A great program at the University of Detroit Mercy School of Law in partnership with the university’s Veterans Law Clinic, is working to address the many legal needs of Michigan veterans. Project Salute focuses on helping vets obtain pension and disability benefits by providing them with education, representation by a law student and in some cases, referrals to attorneys who will work pro bono.
Project Salute has hosted over 65 clinics for vets in 2010, and they have 35 more scheduled for the fall, according to the project’s executive director, Tammy Kudialis.
“More than 36,00 troops have been wounded in action, and all of those veterans need our help,” she says. “You may think of the Veterans’ Administration helping older veterans who served in Vietnam, Korea and even World War II but Afghanistan is the longest running war in U.S. history.”
Kudialis believes that the work of Project Salute sends an important message of support to the veterans they assist,
“They had our back when our country needed defending,” she says, “And now we need to have their back. That’s why we do this.”
As the number of men and women returning home and becoming veteran’s increases, the work of these kinds of veteran-assistance organizations is crucial. Many of the vets that receive help from Project Salute are suffering from various illnesses and require medical help – help that many of them could just not afford without disability and pension checks. Most vets currently receiving aid from the project are Vietnam vets, but Kudialis expects that to change. Often, a veteran becomes ill and needs help maneuvering the VA system in order to obtain the benefits they desperately require, and that’s where Project Salute shines.
The project’s volunteer lawyers and law school students host monthly training programs on the web for other potential volunteers, which provide training on the many ways they can assist the veterans. About one hundred second and third-year law students from the University of Detroit participate in the project, and many handle client cases on their own. Volunteers, though, come from a diverse background: there are corporate attorneys from firms on the Fortune 500 list, and there are lawyers operating their own, smaller firms.
Many of the volunteers are family members of veterans or members of the military who are currently serving. Volunteer training is available online in either eight-hour or three-hour programs. There is undoubtedly a lot to learn about the numerous services offered to vets through the VA.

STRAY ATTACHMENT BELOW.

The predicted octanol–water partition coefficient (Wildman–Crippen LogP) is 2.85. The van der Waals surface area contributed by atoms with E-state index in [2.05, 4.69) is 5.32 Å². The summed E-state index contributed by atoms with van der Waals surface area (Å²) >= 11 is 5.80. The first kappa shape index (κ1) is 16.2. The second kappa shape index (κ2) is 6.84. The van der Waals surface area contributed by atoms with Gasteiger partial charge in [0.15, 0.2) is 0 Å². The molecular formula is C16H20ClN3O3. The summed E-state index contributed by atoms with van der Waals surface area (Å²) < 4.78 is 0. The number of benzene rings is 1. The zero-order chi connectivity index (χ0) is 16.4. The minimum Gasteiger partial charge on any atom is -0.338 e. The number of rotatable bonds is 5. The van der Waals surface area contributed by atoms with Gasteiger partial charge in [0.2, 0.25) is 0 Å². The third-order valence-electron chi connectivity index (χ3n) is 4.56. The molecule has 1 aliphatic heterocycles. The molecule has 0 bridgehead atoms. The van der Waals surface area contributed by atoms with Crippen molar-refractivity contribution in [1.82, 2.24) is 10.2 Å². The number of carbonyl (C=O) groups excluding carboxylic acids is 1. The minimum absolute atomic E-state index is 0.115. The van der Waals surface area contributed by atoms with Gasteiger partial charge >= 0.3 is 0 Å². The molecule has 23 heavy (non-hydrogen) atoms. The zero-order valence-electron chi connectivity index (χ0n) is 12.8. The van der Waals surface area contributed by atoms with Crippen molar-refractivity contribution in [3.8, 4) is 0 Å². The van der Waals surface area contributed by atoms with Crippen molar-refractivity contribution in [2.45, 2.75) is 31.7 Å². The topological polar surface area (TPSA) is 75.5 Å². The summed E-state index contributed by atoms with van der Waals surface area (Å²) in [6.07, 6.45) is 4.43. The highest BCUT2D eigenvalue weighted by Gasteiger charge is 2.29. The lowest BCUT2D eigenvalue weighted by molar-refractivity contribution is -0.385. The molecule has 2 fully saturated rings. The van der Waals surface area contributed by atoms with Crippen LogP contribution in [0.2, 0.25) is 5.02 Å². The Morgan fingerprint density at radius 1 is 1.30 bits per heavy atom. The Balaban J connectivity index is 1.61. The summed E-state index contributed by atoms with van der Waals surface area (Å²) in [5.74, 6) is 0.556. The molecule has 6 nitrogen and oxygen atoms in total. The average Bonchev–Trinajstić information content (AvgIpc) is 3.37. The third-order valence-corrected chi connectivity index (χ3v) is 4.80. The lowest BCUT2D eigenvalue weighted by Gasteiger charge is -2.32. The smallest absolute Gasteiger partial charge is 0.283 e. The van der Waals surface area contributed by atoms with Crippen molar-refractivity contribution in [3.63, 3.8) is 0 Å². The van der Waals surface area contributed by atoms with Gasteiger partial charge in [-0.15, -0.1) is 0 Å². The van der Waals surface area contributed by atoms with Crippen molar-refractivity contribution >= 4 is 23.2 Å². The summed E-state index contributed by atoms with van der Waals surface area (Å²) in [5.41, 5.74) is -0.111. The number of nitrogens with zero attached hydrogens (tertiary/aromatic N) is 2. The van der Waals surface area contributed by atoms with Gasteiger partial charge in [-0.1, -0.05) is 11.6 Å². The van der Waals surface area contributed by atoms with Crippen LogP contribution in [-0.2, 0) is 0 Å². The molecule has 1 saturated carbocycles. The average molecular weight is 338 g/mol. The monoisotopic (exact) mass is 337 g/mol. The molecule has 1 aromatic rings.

There are an estimated 90,000 new cases filed by vets seeking benefits annually, and more than 200,000 cases are currently pending. “Seeing some of these cases makes you feel heartbroken,” Kudialis says.
That’s why, this fall, Project Salute will continue its mission to assist Michigan veterans, and will be present at two big upcoming events: one in Kalamazoo in October and another coming up in Detroit next month. A group of volunteers from Ford will also be training new volunteers at the Detroit VA Hospital and Center this fall. Vets will have the opportunity to meet with lawyers who can answer questions about navigating the VA benefits system. The project will also be assisting clients at Highland Park’s Piquette Square, a housing development built solely to house veterans.
The project makes its way across the country in their “Mobile Law Office,” or MLO, a thirty-one foot traveling office donated by General Motors. Since 2008, the MLO has allowed Project Salute to connect with veterans in thirteen states, twenty-two cities, across a 35,000 mile span. Kudialis’s father drives the MLO, and her mother handles the administrative duties. Her husband, a Navy veteran, is also a part of Project Salute.
The MLO allows law students to become directly involved with clients, and now, across the nation, Project Salute has connected with many attorneys who are willing to provide free legal services to the project’s veteran clients. Kudialis hopes to continue establishing partnerships with attorneys willing to work for free.
“It’s a program that is so necessary, and yet you may not think of [it] when you’re looking for pro bono work as a lawyer,” she says.
The next online training seminar for attorneys will be September 23rd, and those interested can register for this and other webinars by visiting the Project Salute Events page. You can also make a donation by visiting their website.
Thanks to the Traverse City Record-Eagle for sharing this story.